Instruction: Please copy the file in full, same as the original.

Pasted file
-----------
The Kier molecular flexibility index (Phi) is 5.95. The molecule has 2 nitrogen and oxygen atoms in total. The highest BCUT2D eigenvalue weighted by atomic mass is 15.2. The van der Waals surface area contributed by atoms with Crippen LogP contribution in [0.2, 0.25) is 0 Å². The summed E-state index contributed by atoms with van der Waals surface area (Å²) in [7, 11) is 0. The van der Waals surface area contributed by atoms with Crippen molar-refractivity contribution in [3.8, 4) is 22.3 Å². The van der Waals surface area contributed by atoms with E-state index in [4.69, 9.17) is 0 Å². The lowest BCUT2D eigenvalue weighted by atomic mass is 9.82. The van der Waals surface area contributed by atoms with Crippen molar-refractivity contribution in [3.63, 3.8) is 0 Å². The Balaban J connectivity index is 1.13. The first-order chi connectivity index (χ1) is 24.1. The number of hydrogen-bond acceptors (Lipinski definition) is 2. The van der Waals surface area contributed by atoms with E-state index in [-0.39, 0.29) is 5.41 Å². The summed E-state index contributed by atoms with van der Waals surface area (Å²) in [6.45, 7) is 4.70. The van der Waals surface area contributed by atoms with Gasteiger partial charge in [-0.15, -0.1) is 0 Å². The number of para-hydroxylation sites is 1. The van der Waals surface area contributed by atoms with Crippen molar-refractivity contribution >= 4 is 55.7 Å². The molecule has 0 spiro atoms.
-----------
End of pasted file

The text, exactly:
The Kier molecular flexibility index (Phi) is 5.95. The molecule has 2 nitrogen and oxygen atoms in total. The highest BCUT2D eigenvalue weighted by atomic mass is 15.2. The van der Waals surface area contributed by atoms with Crippen LogP contribution in [0.2, 0.25) is 0 Å². The summed E-state index contributed by atoms with van der Waals surface area (Å²) in [7, 11) is 0. The van der Waals surface area contributed by atoms with Crippen molar-refractivity contribution in [3.8, 4) is 22.3 Å². The van der Waals surface area contributed by atoms with E-state index in [4.69, 9.17) is 0 Å². The lowest BCUT2D eigenvalue weighted by atomic mass is 9.82. The van der Waals surface area contributed by atoms with Crippen molar-refractivity contribution in [3.63, 3.8) is 0 Å². The Balaban J connectivity index is 1.13. The first-order chi connectivity index (χ1) is 24.1. The number of hydrogen-bond acceptors (Lipinski definition) is 2. The van der Waals surface area contributed by atoms with E-state index in [-0.39, 0.29) is 5.41 Å². The summed E-state index contributed by atoms with van der Waals surface area (Å²) in [6.45, 7) is 4.70. The van der Waals surface area contributed by atoms with Gasteiger partial charge in [-0.15, -0.1) is 0 Å². The number of para-hydroxylation sites is 1. The van der Waals surface area contributed by atoms with Crippen molar-refractivity contribution >= 4 is 55.7 Å². The molecule has 0 spiro atoms.